Tag Archives: Story

The Third Chapter – 2 Corinthians

2 Corinthians 3:Are we beginning to praise ourselves again? Are we like others, who need to bring you letters of recommendation, or who ask you to write such letters on their behalf? Surely not! 2 The only letter of recommendation we need is you yourselves. Your lives are a letter written in our[your] hearts; everyone can read it and recognize our good work among you. 3 Clearly, you are a letter from Christ showing the result of our ministry among you. This “letter” is written not with pen and ink, but with the Spirit of the living God. It is carved not on tablets of stone, but on human hearts. NLT

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Stone is so enduringly permanent it’s surprising the truth of those letters carved on tablets of stone is lost.  But is it?  

The recent pandemic has tragically highlighted just how vulnerable life can be. That makes it equally surprising that God has now chosen to write the permanence of His truth in human hearts.  The letters of eternity and permanence no longer lie in impenetrable stone. God has rewritten His own truth in our/your heart.  That truth rewrites the story of a stubborn, stony hearta being replaced with a tender, responsive one able to feel, think, grow and replicate God’s own heart one to another.  “Clearly, you are a letter from Christ showing the result of our ministry among you. This “letter” is written not with pen and ink, but with the Spirit of the living God.”

aAnd I will give you a new heart, and I will put a new spirit in you. I will take out your stony, stubborn heart and give you a tender, responsive heart. [Ezekiel 36:26]

The Red Thread – Ragtag Unity

Mark 3 The Red Thread – Rag Tag Unity

•“Stand up in front of everyone.”
•“Which is lawful on the Sabbath: to do good or to do evil, to save life or to kill?”
•“Stretch out your hand.”
•“How can Satan drive out Satan? 24 If a kingdom is divided against itself, that kingdom cannot stand. 25 If a house is divided against itself, that house cannot stand. 26 And if Satan opposes himself and is divided, he cannot stand; his end has come. 27 In fact, no one can enter a strong man’s house without first tying him up. Then he can plunder the strong man’s house. 28 Truly I tell you, people can be forgiven all their sins and every slander they utter, 29 but whoever blasphemes against the Holy Spirit will never be forgiven; they are guilty of an eternal sin.”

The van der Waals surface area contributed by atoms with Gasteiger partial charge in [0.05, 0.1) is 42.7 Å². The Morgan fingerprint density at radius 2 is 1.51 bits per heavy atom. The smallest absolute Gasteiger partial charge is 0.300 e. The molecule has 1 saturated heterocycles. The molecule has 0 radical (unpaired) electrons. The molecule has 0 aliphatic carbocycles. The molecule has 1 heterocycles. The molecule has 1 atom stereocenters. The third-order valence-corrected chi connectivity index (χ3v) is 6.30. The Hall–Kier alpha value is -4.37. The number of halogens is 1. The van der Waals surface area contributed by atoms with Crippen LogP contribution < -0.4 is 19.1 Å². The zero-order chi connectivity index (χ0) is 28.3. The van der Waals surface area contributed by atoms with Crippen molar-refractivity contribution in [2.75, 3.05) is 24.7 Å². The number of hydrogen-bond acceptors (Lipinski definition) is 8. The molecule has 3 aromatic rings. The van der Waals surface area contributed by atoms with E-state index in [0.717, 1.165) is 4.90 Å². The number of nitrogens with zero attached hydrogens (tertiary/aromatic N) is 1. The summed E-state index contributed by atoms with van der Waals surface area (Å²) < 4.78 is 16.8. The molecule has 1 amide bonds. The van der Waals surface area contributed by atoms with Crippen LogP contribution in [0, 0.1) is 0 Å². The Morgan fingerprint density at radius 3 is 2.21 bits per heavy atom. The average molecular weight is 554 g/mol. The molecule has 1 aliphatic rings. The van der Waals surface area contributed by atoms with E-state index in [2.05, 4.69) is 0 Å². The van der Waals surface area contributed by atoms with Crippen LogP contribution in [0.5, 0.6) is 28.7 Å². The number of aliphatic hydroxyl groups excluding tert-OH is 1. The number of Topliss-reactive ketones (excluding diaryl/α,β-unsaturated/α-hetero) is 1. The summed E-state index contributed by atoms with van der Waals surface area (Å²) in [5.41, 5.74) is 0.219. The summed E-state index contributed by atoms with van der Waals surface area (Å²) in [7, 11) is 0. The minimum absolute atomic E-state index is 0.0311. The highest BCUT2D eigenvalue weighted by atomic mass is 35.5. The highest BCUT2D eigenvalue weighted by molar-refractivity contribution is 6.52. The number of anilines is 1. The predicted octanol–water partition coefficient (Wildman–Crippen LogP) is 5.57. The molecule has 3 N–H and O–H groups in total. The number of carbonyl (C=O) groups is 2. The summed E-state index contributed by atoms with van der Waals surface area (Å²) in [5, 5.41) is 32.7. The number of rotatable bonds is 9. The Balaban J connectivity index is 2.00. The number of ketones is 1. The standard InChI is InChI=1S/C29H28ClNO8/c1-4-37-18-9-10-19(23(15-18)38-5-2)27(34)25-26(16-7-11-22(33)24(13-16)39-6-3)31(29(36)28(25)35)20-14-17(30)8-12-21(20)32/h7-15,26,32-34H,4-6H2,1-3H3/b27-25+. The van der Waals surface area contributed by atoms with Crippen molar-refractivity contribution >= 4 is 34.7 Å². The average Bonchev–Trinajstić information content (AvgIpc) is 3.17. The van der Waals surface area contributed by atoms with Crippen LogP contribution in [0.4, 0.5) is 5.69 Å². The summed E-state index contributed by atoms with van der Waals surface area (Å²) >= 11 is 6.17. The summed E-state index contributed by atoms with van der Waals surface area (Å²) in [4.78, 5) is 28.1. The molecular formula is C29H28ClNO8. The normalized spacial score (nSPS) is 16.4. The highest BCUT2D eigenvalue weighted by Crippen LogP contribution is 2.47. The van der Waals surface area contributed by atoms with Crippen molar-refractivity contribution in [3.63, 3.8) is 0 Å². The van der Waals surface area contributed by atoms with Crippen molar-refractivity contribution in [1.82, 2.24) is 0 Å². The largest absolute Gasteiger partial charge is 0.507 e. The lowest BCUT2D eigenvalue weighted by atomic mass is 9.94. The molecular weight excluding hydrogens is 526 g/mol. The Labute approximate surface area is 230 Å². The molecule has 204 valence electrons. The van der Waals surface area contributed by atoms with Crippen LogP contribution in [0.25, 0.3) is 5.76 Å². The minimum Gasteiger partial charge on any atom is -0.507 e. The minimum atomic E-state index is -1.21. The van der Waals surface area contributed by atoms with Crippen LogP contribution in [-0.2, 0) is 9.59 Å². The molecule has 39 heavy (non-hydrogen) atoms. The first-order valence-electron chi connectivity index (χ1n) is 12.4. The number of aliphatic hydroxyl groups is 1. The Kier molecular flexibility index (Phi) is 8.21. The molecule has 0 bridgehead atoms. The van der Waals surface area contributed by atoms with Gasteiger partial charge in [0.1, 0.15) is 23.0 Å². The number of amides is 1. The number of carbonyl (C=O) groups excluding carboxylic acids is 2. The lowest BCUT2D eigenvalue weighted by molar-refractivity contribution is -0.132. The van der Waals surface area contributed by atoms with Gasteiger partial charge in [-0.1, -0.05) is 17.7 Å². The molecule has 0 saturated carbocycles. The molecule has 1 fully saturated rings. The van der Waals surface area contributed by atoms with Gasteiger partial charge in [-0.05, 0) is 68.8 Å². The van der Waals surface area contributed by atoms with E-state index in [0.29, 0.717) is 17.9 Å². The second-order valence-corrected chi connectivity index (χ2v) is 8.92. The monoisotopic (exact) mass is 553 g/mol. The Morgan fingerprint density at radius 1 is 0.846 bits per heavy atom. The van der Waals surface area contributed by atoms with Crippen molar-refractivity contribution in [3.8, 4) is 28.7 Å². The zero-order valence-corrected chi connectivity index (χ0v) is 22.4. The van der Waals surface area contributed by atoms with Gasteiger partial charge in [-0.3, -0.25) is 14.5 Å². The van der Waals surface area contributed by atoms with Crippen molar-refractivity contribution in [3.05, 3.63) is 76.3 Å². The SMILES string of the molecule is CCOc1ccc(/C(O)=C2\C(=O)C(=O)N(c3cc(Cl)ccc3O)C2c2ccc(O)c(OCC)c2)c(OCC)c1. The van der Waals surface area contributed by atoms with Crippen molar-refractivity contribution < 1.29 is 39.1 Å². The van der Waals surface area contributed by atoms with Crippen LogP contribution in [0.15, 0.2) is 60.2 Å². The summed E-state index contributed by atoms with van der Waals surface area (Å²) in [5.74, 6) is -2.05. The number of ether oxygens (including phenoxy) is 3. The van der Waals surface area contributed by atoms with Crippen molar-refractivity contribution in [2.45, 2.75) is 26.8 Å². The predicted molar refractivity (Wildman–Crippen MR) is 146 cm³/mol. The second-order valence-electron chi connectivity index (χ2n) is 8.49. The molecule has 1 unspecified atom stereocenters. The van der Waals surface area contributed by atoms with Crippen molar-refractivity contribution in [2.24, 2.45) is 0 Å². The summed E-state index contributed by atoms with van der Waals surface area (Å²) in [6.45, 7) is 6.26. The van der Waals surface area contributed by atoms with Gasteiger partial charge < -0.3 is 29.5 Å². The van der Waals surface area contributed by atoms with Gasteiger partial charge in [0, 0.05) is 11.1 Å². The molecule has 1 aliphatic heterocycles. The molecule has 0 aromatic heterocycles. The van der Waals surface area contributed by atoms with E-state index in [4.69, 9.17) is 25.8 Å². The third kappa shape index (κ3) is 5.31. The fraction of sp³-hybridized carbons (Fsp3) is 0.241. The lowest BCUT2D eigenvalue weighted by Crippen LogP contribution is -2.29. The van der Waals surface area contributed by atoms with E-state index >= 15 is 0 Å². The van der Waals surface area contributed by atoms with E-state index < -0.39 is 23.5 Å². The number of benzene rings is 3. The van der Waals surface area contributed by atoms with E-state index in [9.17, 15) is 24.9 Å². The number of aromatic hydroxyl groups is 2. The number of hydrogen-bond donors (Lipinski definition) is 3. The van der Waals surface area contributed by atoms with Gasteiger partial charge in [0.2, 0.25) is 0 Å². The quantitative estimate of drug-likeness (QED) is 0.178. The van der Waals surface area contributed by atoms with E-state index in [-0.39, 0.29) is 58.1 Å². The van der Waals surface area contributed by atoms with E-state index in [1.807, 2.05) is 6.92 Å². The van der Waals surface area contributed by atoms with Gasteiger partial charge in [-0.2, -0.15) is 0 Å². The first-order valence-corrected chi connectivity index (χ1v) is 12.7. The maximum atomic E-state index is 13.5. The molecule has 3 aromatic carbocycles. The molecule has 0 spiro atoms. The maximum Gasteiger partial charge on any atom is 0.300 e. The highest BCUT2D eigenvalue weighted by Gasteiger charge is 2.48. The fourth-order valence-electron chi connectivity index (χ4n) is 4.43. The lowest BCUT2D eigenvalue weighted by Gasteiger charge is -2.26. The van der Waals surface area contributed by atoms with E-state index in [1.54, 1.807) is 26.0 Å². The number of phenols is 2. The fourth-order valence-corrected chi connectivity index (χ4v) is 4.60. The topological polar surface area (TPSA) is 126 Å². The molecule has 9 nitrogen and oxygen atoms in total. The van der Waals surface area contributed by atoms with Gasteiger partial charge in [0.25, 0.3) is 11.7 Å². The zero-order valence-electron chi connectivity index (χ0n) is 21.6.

•33 “Who are my mother and my brothers?”
•“Here are my mother and my brothers! 35 Whoever does God’s will is my brother and sister and mother.”

ragtag: adjective
1. untidy, disorganized, or incongruously varied in character.
“a ragtag group of idealists”

What an varied assortment of characters there are in this chapter. First and foremost is Jesus, a carpenter turned itinerant minister from an obscure background causing a stir everywhere he went. The ragtag list continues: a man with shriveled hand, the “them” watching to find a way to accuse Jesus, crowds from all over, impure spirits, 12 ragtag men we call disciples, some of Jesus’s own family who are worried about his behavior and teachers of the law who find him both irritating and threatening. It doesn’t sound like the makings of a book that is still the world’s best-selling and most widely distributed according to Guinness World Records.

That’s the story though. God assembling his own ragtag community of people then…and now…for the essential purpose of keeping them close to himself. Essential ragtag people who manage to live together in ragtag unity because of one essential person, Jesus, the son of God, our Savior.

There’s an argument still made today those essentials are fine, “if you need them.” Recently I asked my pastor about how to respond to that. He gave me an answer I’ve never even considered before – embrace the need. I can’t give you proof that God exists or that Jesus can really change you. I can tell you about the need of one woman with a ragtag history who’s heart is being rebuilt with these red letter words of Jesus. It’s a ragtag unity I share with other “untidy, disorganized, or incongruously varied” people who find red letter words filling in the blanks of their lives too.

“In Essentials Unity, In Non-Essentials Liberty, In All Things Charity” Rupertus Meldenius, author of the 17th century tract in which the quote first appeared.